So my garlic in a planting box just look bedraggled and burnt up and flopping all around. As you can see, the problem clearly isn’t that they are too big. I am hoping it’s just that the chopped leaf mulch I used over the winter is settled too much. I am planning to put some hardwood mulch in thick to top up the box. Any suggestions from people with experience?
when did you plant them? I plant mine here in NYC between Halloween and Thanksgiving, pull in early July.
Ive tried planting garlic in the fall, but 80% of the bulbs get eaten/die from some sort of maggot. Eats the roots I think. So now I plant them in the spring and they do fine, maybe dont get quite as big as they should but thats not a huge problem.
They start to look like this when they get closer to the harvest time. They stop growing and the stems and leaves are wilting when they mature. At this stage they will not grow any more. It seems like it is too early for the harvest, but I do not know specifics of your zone.
Besides when you planted them it would be good to know what the soil is like they’re in, also how much sun they get. It looks a little like garlic that isn’t getting enough sun, but if that’s not the issue and the soil texture, etc. seems okay, I would expect they need fertilizer or there might be a PH issue.
While Garlic is okay down to about 6.0, my experience is it does better when I add some lime and get the soil closer to neutral. Leaf mulch can push down the PH, sometimes quite a bit if most of the moisture is coming from rain which will be acidic as well. Tap water in most areas is buffered, so that can help it from getting too acidic, but in the spring if most of the moisture is coming from rain the PH can slowly lower. At a community garden where I have a small plot, I use leaf compost (leaf mold?) to lighten up the heavy clay soil, but always put in a good bit of lime and my garlic is doing great. A plot a few down from me where they are growing a ton of garlic had about half the crop get anemic and start dying. When I looked they had used the leaf compost to heavily mulch the bed where the garlic were failing. If it was me I’d pull off the leaf mulch, scratch in a little rapid lime into the top of the soil along with some blood meal, Gardnetone or other organic fertilizer before adding the mulch. It would be best to test your PH before all that, but I’ll admit I rarely test since I’m on the lazy side.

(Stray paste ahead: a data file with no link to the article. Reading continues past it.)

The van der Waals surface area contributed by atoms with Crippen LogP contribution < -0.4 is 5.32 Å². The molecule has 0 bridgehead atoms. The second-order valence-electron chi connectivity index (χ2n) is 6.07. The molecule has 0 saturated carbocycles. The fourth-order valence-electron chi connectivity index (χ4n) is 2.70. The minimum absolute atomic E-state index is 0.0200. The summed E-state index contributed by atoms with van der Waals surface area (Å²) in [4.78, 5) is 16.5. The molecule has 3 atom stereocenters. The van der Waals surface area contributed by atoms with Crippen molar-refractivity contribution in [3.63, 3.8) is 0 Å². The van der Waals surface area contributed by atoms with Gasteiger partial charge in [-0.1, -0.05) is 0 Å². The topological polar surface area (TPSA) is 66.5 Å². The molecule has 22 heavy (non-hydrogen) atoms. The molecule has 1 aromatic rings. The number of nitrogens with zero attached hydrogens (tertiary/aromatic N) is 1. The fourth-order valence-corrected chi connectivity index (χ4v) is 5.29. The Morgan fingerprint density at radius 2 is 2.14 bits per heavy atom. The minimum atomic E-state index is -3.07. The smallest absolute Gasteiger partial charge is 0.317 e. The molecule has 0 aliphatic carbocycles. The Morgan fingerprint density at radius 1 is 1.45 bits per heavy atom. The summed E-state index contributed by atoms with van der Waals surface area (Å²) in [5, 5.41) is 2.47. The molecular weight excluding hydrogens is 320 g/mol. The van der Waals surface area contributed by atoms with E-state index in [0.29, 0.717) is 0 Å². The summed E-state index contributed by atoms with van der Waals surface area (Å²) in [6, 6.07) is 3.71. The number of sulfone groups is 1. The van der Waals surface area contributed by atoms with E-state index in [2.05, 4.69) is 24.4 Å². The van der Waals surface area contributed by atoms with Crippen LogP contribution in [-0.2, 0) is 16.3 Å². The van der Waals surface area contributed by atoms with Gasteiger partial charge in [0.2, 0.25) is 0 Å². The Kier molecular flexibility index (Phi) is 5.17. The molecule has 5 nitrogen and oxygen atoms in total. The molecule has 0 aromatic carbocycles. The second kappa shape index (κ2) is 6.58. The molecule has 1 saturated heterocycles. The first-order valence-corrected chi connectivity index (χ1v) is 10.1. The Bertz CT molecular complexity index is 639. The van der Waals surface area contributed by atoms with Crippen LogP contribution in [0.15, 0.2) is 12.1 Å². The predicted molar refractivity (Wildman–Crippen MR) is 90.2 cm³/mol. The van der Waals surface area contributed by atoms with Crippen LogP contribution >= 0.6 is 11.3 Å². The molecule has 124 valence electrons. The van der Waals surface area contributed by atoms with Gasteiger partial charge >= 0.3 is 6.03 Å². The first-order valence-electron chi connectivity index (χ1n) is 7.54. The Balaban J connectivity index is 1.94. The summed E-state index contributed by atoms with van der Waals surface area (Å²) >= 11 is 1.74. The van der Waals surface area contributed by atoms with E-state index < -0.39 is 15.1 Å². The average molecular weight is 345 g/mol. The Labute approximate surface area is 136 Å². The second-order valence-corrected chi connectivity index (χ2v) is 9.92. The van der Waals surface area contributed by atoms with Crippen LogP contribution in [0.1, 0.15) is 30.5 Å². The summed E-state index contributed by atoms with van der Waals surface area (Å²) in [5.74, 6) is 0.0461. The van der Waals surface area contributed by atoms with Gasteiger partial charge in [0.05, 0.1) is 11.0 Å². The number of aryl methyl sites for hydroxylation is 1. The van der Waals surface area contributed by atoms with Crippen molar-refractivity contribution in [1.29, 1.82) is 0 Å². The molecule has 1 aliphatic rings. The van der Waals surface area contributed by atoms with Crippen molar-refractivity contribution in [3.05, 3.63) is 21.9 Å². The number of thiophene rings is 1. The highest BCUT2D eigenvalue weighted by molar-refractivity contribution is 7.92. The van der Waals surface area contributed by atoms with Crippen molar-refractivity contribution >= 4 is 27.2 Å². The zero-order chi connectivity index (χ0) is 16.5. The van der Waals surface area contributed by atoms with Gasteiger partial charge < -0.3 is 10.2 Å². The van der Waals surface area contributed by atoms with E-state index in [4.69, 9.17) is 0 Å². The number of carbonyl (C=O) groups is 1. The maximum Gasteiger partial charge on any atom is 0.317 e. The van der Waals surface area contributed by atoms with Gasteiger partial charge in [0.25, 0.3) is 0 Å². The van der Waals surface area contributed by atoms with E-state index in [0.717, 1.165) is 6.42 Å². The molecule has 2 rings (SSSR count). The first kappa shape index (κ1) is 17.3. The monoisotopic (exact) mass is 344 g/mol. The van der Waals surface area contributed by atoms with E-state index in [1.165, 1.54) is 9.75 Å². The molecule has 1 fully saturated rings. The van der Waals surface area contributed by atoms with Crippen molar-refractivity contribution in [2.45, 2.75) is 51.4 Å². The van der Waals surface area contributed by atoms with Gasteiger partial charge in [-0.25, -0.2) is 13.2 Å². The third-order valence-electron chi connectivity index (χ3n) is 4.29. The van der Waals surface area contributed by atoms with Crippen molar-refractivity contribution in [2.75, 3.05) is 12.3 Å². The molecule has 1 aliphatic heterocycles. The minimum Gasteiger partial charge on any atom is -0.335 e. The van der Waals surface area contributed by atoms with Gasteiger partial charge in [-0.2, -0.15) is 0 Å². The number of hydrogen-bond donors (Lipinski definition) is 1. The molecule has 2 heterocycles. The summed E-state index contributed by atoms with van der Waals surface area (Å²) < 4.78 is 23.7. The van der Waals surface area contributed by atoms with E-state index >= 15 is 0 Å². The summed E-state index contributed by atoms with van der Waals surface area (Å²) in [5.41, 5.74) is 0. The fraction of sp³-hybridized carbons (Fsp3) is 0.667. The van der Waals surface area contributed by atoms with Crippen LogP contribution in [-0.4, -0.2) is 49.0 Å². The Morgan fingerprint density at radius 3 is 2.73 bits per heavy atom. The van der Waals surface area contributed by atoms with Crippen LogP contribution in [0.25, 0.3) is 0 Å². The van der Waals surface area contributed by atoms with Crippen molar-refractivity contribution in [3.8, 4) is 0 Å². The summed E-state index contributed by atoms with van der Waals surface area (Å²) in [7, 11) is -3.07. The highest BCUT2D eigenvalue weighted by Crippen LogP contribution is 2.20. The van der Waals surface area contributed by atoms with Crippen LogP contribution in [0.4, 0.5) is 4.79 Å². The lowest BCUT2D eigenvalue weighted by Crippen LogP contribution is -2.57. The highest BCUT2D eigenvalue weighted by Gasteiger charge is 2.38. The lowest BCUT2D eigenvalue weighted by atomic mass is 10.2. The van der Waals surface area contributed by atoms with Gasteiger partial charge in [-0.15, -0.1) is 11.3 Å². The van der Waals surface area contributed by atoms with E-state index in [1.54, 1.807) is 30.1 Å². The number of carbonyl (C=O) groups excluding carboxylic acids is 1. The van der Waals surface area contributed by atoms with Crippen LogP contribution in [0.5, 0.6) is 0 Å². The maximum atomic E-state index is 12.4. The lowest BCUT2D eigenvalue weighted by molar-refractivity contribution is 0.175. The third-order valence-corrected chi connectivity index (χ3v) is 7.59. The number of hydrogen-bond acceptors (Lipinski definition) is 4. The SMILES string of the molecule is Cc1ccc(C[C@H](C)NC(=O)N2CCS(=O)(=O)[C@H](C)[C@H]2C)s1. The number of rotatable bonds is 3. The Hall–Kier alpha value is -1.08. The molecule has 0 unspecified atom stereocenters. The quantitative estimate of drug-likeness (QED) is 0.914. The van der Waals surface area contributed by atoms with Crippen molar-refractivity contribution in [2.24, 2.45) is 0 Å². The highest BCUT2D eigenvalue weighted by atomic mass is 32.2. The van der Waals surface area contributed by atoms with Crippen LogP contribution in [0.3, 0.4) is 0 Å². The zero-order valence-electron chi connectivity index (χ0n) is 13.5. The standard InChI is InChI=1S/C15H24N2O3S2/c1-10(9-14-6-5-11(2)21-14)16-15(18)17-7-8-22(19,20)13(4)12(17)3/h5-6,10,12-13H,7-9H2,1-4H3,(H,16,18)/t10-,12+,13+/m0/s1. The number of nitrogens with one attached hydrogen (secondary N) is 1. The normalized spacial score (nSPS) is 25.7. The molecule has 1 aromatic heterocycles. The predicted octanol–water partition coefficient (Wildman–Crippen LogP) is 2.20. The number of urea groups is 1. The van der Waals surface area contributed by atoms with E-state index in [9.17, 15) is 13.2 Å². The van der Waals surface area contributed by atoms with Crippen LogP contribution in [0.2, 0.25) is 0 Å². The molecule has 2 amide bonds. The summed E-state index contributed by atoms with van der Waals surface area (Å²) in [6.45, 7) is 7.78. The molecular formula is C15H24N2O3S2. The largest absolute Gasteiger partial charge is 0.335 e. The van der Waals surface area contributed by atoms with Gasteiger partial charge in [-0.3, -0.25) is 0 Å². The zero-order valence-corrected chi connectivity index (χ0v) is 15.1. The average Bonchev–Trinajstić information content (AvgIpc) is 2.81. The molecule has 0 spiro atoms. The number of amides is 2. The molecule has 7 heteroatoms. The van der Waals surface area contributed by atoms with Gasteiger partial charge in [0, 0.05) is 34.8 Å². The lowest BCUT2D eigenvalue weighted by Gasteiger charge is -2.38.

In my experience, yellowing of the lower leaves are an indicator of harvest time. Floppiness is an indicator of a silicon deficiency. Was there any already well-composted plant material in there to provide some in that bed? If not you can do a foliar of potas. silicate. Dr Reams used to say Ca is needed to ‘size things up’, but microbials are what makes it available. So either might be the issue.
They also look like they might need some more sun.
I grow garlic in raised beds here in zone 4-5 western Montana. I prepare the beds with a lot of compost, might add a little all purpose fertilizer, and turn everything in thoroughly. I set the bulbs in about two inches, which is on the deep side, but helps in the event of a hard freeze before snow covers it. I also put on about another inch of compost or other organic matter over that, and water very thoroughly. I avoid leaves, would go easy on wood chips, don’t mind straw or small amounts of grass clippings. Water and weed thoroughly until a couple of weeks before harvest, which is indicated by the leaves drying back; when three or four leaves are browning you can lift and cure and clean them. Don’t let them stand in the soil too lon g or the heads will “shatter”.
Garlic likes to be well spaced and does not do well with competition. It seems to do well with about 6" spacing, and of course good sun.
After curing for a few days (keep out of direct sun, avoid rain fall, and turn as necessary to expose all sides) they can be rubbed clean and stored. I cut off the root hairs and the tops, keeping them in smallish paper sacks in a cool dark pantry. If they are not exposed to below-freezing temperatures they’ll keep much better.
I do the same for shallots, except that I plant my largest cloves of garlic and for shallots I plant smaller ones. Planting large shallots seems to result in a cluster of small cloves, and planting small ones results in a few larger cloves. I think!
Let’s see if I can get a picture here of my garlic needin’ a weedin’:
We plant ours(Music) in Oct. in heavily enriched soil, well composted chicken manure, 2" deep and cover them with 6-10" clean straw. They are ready late July. I hang mine in a warm dry barn for a week and then trim them for storage, saving the largest heads to plant in the fall. This has worked very well for us. Remember to rotate away from other allium crops for disease control.
@MisterGuy looks like garlic wasn’t planted deep enough and/or too much mulch in the spring. Remove mulch in early spring when growth starts.
Looks great Mark. Just noticed my scapes are up. Time for some stir frying.
I heard that about multiplier onions (which i grow) so I guess shallots are in that same category.
Shoulda mentioned- that’s me shallots right in front of the garlic. I’m a little constrained in the weeding because those weeds are poppies, and if we time it well they won’t interfere too much with the alliums and do give us a nice show later on.
Lost all my garlic crop this year, (planted late last year). All but three are just gone. Found tunnels underneath the raised bed. Thinking of lining the bottom with chicken wire and trying again. Time for a spring crop.